Cartoon: Patriarchy is Everywhere


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This is one of the few cartoons that I just straight-up swiped from somebody else.

Well, sort of.

Almost two years ago, feminist writer Anne Thériault posted this tweet:

I love when women are having the I Won’t Take My Husband’s Name Because I Already Have My Own Name conversation & a dude pops in with “but you’ve already taken a MAN’S last name from your dad” and like how clever of you to notice that, yes, the patriarchy is literally everywhere.

I laughed at the tweet and, on an impulse, wrote her asking if I could swipe that for a cartoon. She kindly wrote back “yes,” and I sat down to lay it out and… Couldn’t figure out how it worked as a cartoon. So much of what makes it funny in Anne’s tweet is her sweetly snarky narration, and how does that translate into one of my cartoons, nearly all of which are dialog-based and have no narration?

So into the “I don’t know how to make this cartoon work” folder it went. And nearly two years later I thought of doing it with the characters in earnest; the feminist character earnestly having a realization (or at least, pretending to be earnest), and the anti-feminist character earnestly regretting pushing her into that realization?

That’s very different from Anne’s original tweet, but (at least for my tastes) it makes the cartoon funny. So here we are. I hope Anne likes it when she sees it!


This was fun to draw. I had fun with the characters, and the tiny screens, and figuring out how few colors I could use and still get the look I wanted.

The most fun part, though, was completely gratuitous.

I decided early on to give the feminist character an unnatural hair color, because it would enhance character recognition between the tiny character on the phone screen in panel one, and the character in panel 3, drawn much larger and at a different angle. (The striped orange sleeves on the male character serve the same purpose.)

Somewhere along the line, I thought “well, if she has pink hair, she’d probably have tattoos as well.” And then when I actually sat down to draw it, I had so much fun drawing tattoos that I took way longer than I should have and ended up covering her entire left arm. Her tattoo shows some made-up characters, Jack from Nightmare Before Christmas (Jacks’ partner Sally is on the other arm), and NoFace from Spirited Away (which is one of my favorite movies).


 

TRANSCRIPT OF CARTOON

This cartoon has three panels.

PANEL 1

A hand is holding out a smartphone; on the smartphone, we can see a split-screen showing two people, apparently having a Zoom or Skype call. One of the people is a slightly chubby woman with dyed pink hair; the other is a man wearing a striped shirt and glasses; he has a beard and mustache, and is either naturally bald or (more likely, since he’s doesn’t look very old) has shaved his head.

On the screen, we can see the man is reaching one arm out, towards the camera; presumably, he’s the person holding up the smartphone.

WOMAN: I mean, why would I take my husband’s name? I’ve already got my own name!

MAN: Ha! Feminists are so stupid!

PANEL 2

A shot of the man inside a nice-looking home – there’s an arched doorway behind him, and through the doorway we can see part of a tidy kitchen – as he talk/laughs at the phone he’s holding up. The woman’s voice is coming from the phone.

WOMAN: Excuse me?

MAN: Newsflash, sweetie: “Your” name came from your father, and he’s a man!

PANEL 3

A shot of the woman, inside her home. Behind her is a window, and through the window we can see a hillside with a couple of trees. On a table next to her is an open laptop, with the man on the screen, and a coffee mug. She has slapped a palm to the side of her forehead, as if having a revelation, and is looking up instead of looking at the screen. On the screen, we can see his face looking a little bit panicked as he tries to walk it back.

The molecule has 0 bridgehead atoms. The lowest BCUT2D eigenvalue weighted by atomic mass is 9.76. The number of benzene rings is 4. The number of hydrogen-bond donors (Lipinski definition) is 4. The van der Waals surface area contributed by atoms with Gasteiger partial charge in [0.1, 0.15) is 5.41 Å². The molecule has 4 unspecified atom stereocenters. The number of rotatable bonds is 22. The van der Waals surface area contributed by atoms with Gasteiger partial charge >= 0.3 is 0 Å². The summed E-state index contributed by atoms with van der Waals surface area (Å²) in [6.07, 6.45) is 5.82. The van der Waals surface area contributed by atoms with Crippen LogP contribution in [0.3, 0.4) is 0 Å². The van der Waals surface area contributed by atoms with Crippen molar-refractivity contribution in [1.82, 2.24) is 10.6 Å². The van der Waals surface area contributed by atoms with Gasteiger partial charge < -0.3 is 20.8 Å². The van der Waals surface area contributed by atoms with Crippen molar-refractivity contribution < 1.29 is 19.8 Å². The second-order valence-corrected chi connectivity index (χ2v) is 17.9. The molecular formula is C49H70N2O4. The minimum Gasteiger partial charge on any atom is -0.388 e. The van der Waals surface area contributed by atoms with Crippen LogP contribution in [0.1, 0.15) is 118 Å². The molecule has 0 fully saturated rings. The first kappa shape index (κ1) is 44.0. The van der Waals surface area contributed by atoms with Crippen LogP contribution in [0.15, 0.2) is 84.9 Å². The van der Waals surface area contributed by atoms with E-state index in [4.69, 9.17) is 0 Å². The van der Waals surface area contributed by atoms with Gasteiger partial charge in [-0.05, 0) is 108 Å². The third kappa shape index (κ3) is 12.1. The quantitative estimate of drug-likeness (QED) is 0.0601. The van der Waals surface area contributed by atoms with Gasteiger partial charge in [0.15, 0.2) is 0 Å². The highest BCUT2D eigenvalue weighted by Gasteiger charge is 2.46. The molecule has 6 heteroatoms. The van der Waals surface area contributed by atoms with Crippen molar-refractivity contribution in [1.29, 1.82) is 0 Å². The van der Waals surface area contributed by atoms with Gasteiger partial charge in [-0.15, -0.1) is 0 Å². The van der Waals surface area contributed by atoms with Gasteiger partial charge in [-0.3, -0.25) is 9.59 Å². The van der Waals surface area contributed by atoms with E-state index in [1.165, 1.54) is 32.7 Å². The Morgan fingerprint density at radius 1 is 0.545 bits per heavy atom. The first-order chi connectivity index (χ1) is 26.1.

WOMAN: I see your point! The patriarchy is literally everywhere! You’re right! I have to get more radical!

MAN: Er… No, that’s not what I…

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18 Responses to Cartoon: Patriarchy is Everywhere

  1. 1
    Mookie says:

    The reasoning of Woman is sound and, pace herself, decidedly unradical and in a world ruled by Murc’s Law we are rarely afforded the opportunity to see sympathetic and proportionate portrayals of moderates and progressives being actively influenced by right wing ideas and behavior. Generally, Look What You Made Them Do is a trope reserved exclusively for liberals and leftists when right wingers behave badly or entrench further in outside the mainstream ideological precepts.

    However, I don’t know that Man/Mr Sweetie’s reaction in the last panel is all that realistic, but perhaps my on the ground observations are limited. Isn’t the point of culture war gamemanship from the reactionary side to evince a shamelessly evolving or shifting stance, sincere or no, that forever claims victory irrespective of what their interlocutor says or does and intentionally foments endless engagement while remaining Vulcan-like*? What else is the point of this grift (when materially profitable or profile-raising) or exercise (psychologically/emotionally fulfilling)?

    *that is, not registering actual surprise or dismay and forever doubling down or resorting to fallacy

  2. 2
    Dreidel says:

    I agree with Mookie that the man’s reaction to the feminist’s snarky retort is unlikely. (Yes, I realize that it fits the narrative on this website that all unwoke anti-feminists are stupid and easily bested in any argument.)

    A more likely response would have been along the lines of, “Yeah, you blame everything on the patriarchy, but women like you *can’t* get any more radical…”

  3. 3
    Jacqueline Onassis Squid says:

    (Yes, I realize that it fits the narrative on this website that all unwoke anti-feminists are stupid and easily bested in any argument.)

    What on odd narrative to have gleaned from either this website or this cartoon. This cartoon, for sure, seems like it’s about unintended consequences rather than being stupid and losing arguments. But what would I know? My narrative is that all unwoke(tm) anti-feminists are stupid and easily bested in any argument.

  4. 4
    Dreidel says:

    @Jacqueline Onassis Squid

    > “What on odd narrative to have gleaned from either this website or this cartoon.”

    I’ve been reading this website for years, and I’ve yet to see a single cartoon that doesn’t depict everyone who disagrees with, or even innocently questions, the cartoonist’s very far left views as ignorant and bigoted.

    If you can find a cartoon here that refutes my claim, please point it out.

  5. 5